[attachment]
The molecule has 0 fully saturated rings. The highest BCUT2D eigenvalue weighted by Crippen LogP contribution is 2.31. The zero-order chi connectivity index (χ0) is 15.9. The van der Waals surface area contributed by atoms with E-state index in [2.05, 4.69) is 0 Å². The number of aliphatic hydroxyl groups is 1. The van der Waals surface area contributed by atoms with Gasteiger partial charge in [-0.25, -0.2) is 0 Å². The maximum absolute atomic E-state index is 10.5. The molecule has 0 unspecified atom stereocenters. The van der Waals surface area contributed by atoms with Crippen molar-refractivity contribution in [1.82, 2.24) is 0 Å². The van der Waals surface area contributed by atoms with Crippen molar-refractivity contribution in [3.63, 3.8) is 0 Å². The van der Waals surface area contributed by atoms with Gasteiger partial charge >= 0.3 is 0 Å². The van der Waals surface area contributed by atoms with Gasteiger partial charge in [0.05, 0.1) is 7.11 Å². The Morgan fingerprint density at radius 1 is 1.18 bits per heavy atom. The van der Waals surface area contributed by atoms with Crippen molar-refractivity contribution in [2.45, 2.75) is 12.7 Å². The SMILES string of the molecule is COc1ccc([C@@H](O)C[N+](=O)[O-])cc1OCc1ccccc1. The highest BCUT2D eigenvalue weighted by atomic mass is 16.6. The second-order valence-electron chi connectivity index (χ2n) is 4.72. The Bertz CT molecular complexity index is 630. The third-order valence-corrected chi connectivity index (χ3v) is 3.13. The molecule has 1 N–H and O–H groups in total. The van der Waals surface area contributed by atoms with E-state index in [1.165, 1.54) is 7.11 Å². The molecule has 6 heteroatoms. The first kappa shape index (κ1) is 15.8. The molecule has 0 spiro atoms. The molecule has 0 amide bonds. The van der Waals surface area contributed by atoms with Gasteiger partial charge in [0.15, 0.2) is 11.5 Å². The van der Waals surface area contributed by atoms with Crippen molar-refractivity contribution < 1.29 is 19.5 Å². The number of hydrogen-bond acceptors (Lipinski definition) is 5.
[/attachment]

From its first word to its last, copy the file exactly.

The molecule has 0 fully saturated rings. The highest BCUT2D eigenvalue weighted by Crippen LogP contribution is 2.31. The zero-order chi connectivity index (χ0) is 15.9. The van der Waals surface area contributed by atoms with E-state index in [2.05, 4.69) is 0 Å². The number of aliphatic hydroxyl groups is 1. The van der Waals surface area contributed by atoms with Gasteiger partial charge in [-0.25, -0.2) is 0 Å². The maximum absolute atomic E-state index is 10.5. The molecule has 0 unspecified atom stereocenters. The van der Waals surface area contributed by atoms with Crippen molar-refractivity contribution in [1.82, 2.24) is 0 Å². The van der Waals surface area contributed by atoms with Crippen molar-refractivity contribution in [3.63, 3.8) is 0 Å². The van der Waals surface area contributed by atoms with Gasteiger partial charge >= 0.3 is 0 Å². The van der Waals surface area contributed by atoms with Gasteiger partial charge in [0.05, 0.1) is 7.11 Å². The Morgan fingerprint density at radius 1 is 1.18 bits per heavy atom. The van der Waals surface area contributed by atoms with Crippen molar-refractivity contribution in [2.45, 2.75) is 12.7 Å². The SMILES string of the molecule is COc1ccc([C@@H](O)C[N+](=O)[O-])cc1OCc1ccccc1. The highest BCUT2D eigenvalue weighted by atomic mass is 16.6. The second-order valence-electron chi connectivity index (χ2n) is 4.72. The Bertz CT molecular complexity index is 630. The third-order valence-corrected chi connectivity index (χ3v) is 3.13. The molecule has 1 N–H and O–H groups in total. The van der Waals surface area contributed by atoms with E-state index in [1.165, 1.54) is 7.11 Å². The molecule has 6 heteroatoms. The first kappa shape index (κ1) is 15.8. The molecule has 0 spiro atoms. The molecule has 0 amide bonds. The van der Waals surface area contributed by atoms with Gasteiger partial charge in [0.15, 0.2) is 11.5 Å². The van der Waals surface area contributed by atoms with Crippen molar-refractivity contribution < 1.29 is 19.5 Å². The number of hydrogen-bond acceptors (Lipinski definition) is 5.